To compete with (or rather to cash in on) the unbelievable success of Super Mario Bros., a C64 game called The Great Giana Sisters was released that was as incredibly obvious clone of the first SMB, with an almost identical opening level. Despite being a clone, many felt it was actually a superior game, and after Nintendo's unsurprising threat of legal action led to it being pulled from store shelves, it still became a cult hit and a sought after collector's item. At some point in the following two decades Nintendo must have made peace with the idea, because an unexpected sequel, Giana Sisters DS, was released as a Nintendo DS exclusive, continuing the adventures of Giana and her sister Maria. Now that we've established a pedigree, let's discuss the latest escapade of these sisters.
In my review of Wake I mentioned what a great time it is now for indie games. In my last review on Polarity, I talked about KickStarter and how it was helping new games get made. Late last summer, I started backing a lot of indie games on KickStarter that I thought looked like they would be fun. Out of all of them, the one that I was most looking forward to was a game called Project Giana, featuring the familiar sisters. This project eventually evolved into Giana Sisters: Twisted Dreams.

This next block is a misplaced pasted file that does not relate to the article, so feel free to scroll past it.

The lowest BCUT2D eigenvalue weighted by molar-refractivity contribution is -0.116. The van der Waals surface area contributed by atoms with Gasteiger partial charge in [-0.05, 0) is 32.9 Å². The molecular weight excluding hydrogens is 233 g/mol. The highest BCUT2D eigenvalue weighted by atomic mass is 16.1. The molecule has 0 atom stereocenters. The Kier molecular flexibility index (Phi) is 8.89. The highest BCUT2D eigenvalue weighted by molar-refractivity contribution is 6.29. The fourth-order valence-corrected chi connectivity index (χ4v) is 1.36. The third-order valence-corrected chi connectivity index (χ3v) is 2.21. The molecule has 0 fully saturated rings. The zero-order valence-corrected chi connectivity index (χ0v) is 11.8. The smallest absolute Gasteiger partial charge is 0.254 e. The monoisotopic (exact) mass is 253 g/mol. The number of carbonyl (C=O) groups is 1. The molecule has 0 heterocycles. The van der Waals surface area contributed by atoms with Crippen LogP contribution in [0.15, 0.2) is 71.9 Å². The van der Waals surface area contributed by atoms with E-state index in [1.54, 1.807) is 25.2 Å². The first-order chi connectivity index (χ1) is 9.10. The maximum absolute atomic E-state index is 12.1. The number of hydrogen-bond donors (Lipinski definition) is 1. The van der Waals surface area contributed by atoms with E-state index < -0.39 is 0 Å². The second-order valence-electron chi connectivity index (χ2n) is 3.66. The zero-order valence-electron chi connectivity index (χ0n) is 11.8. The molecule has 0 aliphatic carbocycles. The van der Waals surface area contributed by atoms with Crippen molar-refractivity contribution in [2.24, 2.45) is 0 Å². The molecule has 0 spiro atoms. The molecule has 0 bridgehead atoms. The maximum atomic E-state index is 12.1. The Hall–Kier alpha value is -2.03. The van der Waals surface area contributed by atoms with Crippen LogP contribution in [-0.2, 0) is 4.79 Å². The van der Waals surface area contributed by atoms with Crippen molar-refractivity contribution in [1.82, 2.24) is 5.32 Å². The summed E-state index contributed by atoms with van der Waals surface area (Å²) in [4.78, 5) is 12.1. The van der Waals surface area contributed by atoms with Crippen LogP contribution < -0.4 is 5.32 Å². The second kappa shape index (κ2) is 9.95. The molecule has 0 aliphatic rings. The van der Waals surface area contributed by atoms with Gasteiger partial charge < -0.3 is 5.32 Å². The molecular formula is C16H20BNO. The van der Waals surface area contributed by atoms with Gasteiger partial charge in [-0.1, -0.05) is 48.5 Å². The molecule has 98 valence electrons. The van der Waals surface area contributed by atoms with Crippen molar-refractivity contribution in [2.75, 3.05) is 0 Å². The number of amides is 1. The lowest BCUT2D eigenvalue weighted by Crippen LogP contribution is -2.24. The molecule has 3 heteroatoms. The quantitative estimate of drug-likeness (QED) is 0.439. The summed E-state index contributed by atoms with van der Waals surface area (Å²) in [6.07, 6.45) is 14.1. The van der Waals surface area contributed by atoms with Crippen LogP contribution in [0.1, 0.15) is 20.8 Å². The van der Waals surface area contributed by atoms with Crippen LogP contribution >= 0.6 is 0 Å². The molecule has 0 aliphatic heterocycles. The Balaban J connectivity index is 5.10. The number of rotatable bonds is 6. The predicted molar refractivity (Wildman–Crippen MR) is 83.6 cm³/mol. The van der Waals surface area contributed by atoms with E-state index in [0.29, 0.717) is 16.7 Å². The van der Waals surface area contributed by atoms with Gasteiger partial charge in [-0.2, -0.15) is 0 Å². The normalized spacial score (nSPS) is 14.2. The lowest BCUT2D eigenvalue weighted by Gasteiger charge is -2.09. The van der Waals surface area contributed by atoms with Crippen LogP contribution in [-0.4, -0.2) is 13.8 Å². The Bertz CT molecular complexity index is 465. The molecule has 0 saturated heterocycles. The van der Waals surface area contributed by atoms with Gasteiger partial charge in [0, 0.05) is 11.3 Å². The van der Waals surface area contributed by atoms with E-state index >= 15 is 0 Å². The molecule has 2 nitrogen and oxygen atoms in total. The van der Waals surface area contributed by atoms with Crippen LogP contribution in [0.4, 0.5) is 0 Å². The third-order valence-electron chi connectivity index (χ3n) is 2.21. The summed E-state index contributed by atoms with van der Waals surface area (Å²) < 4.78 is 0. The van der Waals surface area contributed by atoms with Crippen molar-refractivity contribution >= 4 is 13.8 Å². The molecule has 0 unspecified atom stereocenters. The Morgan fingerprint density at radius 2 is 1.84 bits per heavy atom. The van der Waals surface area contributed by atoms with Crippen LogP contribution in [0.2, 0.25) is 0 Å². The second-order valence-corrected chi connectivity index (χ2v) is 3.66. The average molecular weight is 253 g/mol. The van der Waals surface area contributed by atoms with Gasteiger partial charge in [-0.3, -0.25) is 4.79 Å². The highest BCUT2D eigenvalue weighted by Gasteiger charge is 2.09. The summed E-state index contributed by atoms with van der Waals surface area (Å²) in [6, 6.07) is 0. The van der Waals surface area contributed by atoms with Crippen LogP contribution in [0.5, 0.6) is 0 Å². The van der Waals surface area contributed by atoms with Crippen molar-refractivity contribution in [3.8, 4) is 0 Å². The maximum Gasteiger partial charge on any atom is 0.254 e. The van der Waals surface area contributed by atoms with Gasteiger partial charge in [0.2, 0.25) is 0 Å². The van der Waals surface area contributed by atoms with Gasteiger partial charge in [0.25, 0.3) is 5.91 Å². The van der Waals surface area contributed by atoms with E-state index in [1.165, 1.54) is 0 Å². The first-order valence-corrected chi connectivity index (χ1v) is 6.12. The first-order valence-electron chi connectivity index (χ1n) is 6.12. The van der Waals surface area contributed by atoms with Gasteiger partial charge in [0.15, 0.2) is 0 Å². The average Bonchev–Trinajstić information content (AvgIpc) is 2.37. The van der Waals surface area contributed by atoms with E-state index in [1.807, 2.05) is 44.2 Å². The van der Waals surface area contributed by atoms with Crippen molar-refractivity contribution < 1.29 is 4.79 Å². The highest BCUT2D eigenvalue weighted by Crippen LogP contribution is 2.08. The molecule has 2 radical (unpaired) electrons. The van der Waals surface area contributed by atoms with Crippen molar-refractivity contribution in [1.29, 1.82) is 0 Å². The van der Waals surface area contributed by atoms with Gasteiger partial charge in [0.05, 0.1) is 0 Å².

Giana Sisters: Twisted Dreams is a sides scrolling 2.5D platformer that brings back fond memories of not only the classic Mario series, but also the early Sonic the Hedgehog games. The team at Black Forest must have spent hours replaying classic platformers to capture that magic. It also has a distinctly modern feel to it, thanks in no small part to being part of a growing trend of dual reality platformer games such as Guacamelee or Fractured Soul (expect reviews from me on both of those at some point in the future) where the player must switch quickly back and forth between two separate worlds that are almost the same, but slightly different in order to proceed through the game's various levels.